What Brexit Means For Your Contracts [Infographic]

By Alison Meredith, Senior Legal Analyst at Diligen 6 March 2019

As we hurtle uncontrollably towards the March 29 abyss, when Britain will finally cut it’s mooring lines and float free from mainland Europe once more, companies who relied on the single customs area to do business between Britain and Europe are in an increasingly precarious position.

Back in the days of pre-Brexit bliss, International Trade Secretary Liam Fox said that post Brexit Britain would trade with the world, promising that as many as 40 trade deals would be ready to go before Britain left the EU. An internal Whitehall memorandum recently leaked revealed otherwise: Britain will likely not be able to finalise most of the trade deals needed in time for the transition.

Business Minister Richard Harrington has said that a no deal Brexit would be “a disaster for UK businesses”, and with the withdrawal date now less than 2 months away it’s looking more and more like we’re set on a collision course that’s too late to stop. Time for businesses to grab the wheel and take control of their post-Brexit trading strategy before it’s too late.

What does this mean for businesses?

Businesses that have not yet reviewed and potentially renegotiated their agreements with trade partners need to do so now, to reduce the risk of being exposed to new adverse requirements under those agreements come March. However, teams tasked with sifting through multitudes of contracts before the Brexit date are faced with an impossible task. The average time taken for a lawyer to analyse a single contract is 92 minutes, and some businesses just don’t have the resources for this sort of review. To find the contracts that will be affected by Brexit and require renegotiation, a lawyer may need to analyse all of a businesses’ contracts for key provisions before they can work out the best plan of action. Can the business re-negotiate or negotiate out of an unduly burdensome contract? Who is responsible for paying import and export tariffs?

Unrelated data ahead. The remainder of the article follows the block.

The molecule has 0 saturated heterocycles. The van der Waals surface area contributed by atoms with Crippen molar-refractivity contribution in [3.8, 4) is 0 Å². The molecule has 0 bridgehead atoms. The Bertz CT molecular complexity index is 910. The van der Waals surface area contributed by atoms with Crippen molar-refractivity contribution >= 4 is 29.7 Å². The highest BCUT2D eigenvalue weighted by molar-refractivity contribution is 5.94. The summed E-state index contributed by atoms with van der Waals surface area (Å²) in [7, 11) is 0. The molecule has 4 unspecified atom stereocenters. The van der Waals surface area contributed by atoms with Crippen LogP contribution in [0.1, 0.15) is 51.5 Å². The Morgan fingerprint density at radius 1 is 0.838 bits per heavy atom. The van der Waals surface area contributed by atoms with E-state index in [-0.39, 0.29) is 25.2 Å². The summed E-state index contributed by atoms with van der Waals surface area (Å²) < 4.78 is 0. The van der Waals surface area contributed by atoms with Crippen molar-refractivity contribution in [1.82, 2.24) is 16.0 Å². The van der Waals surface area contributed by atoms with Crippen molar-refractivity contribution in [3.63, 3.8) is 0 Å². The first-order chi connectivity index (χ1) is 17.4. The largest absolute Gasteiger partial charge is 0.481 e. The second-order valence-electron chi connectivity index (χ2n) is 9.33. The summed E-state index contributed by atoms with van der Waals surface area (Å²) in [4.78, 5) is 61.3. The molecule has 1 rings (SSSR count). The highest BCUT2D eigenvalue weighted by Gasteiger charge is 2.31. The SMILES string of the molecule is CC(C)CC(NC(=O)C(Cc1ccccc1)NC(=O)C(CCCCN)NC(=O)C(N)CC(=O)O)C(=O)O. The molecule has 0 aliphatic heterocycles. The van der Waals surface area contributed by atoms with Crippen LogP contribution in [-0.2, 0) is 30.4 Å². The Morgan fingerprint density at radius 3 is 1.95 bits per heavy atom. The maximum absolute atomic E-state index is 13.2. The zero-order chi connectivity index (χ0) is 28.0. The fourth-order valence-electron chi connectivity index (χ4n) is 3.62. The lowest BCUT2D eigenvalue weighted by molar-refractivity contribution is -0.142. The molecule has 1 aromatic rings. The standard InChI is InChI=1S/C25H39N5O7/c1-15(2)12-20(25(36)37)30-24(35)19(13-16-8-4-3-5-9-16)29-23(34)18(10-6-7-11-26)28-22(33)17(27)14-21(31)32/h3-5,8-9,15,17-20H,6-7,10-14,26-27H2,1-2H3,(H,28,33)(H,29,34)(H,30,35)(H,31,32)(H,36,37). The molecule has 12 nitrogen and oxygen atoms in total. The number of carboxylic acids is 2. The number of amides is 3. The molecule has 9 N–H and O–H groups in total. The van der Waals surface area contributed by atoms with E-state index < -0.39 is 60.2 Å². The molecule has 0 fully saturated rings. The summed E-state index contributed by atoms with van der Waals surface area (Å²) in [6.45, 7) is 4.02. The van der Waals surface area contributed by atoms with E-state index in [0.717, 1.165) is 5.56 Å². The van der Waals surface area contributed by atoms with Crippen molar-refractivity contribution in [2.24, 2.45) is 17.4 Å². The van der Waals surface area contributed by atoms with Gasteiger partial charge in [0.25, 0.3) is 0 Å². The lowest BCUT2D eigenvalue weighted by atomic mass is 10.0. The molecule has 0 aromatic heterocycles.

To reduce risk and minimise the chance of missing an important provision, lawyers have historically needed to read every page of every contract. Now, software that utilizes artificial intelligence (AI) can help cut the time spent by lawyers reviewing contracts infinitely. AI contract review software works by looking for complex patterns in legal language to quickly identify key provisions. It is highly accurate, can work through the night, and is an excellent tool for lawyers undertaking a task like this who traditionally had to do hours of grunt work before they could do any real lawyering.

Those that can’t afford to waste any time should look to hire tech savvy lawyers who can leverage the benefits of contract review software to help them achieve robot-accurate results and skip the weekend shift.

 


 

Diligen makes contract review fast, accurate and easy. Diligen is a contract assistant powered by AI and Machine Learning that provides high quality contract review, helping to drastically cut review time by automatically identifying key provisions, generating summaries and helping teams manage the contract review process. Diligen’s AI platform has been trained by experienced lawyers and allows legal teams to tackle the increased volume of contract review without adding additional resources or stretching existing ones. 

Contact us for a demo and discover how Diligen’s AI contract assistant can accelerate your team’s contract review.